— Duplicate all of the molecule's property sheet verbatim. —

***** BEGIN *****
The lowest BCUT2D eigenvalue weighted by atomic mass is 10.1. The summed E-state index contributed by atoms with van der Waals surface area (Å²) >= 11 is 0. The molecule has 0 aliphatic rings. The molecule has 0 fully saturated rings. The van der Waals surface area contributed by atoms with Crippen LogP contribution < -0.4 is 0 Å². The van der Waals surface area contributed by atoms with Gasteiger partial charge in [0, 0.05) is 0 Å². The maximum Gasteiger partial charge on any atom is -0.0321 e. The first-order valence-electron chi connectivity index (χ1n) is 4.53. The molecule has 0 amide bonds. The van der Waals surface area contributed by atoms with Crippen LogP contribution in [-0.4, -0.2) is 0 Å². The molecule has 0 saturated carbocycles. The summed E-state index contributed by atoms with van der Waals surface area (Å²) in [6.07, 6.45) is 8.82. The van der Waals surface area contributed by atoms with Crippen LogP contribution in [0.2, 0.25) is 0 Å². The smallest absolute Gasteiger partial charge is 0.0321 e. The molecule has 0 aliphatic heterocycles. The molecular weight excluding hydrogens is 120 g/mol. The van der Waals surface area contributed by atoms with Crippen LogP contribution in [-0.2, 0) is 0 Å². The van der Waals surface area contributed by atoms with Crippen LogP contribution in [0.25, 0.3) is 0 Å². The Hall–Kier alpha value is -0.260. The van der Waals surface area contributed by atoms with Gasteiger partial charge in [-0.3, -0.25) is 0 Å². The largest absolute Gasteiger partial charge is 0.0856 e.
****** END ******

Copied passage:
The lowest BCUT2D eigenvalue weighted by atomic mass is 10.1. The summed E-state index contributed by atoms with van der Waals surface area (Å²) >= 11 is 0. The molecule has 0 aliphatic rings. The molecule has 0 fully saturated rings. The van der Waals surface area contributed by atoms with Crippen LogP contribution < -0.4 is 0 Å². The van der Waals surface area contributed by atoms with Gasteiger partial charge in [0, 0.05) is 0 Å². The maximum Gasteiger partial charge on any atom is -0.0321 e. The first-order valence-electron chi connectivity index (χ1n) is 4.53. The molecule has 0 amide bonds. The van der Waals surface area contributed by atoms with Crippen LogP contribution in [-0.4, -0.2) is 0 Å². The molecule has 0 saturated carbocycles. The summed E-state index contributed by atoms with van der Waals surface area (Å²) in [6.07, 6.45) is 8.82. The van der Waals surface area contributed by atoms with Crippen LogP contribution in [0.2, 0.25) is 0 Å². The smallest absolute Gasteiger partial charge is 0.0321 e. The molecule has 0 aliphatic heterocycles. The molecular weight excluding hydrogens is 120 g/mol. The van der Waals surface area contributed by atoms with Crippen LogP contribution in [-0.2, 0) is 0 Å². The van der Waals surface area contributed by atoms with Crippen LogP contribution in [0.25, 0.3) is 0 Å². The Hall–Kier alpha value is -0.260. The van der Waals surface area contributed by atoms with Gasteiger partial charge in [-0.3, -0.25) is 0 Å². The largest absolute Gasteiger partial charge is 0.0856 e.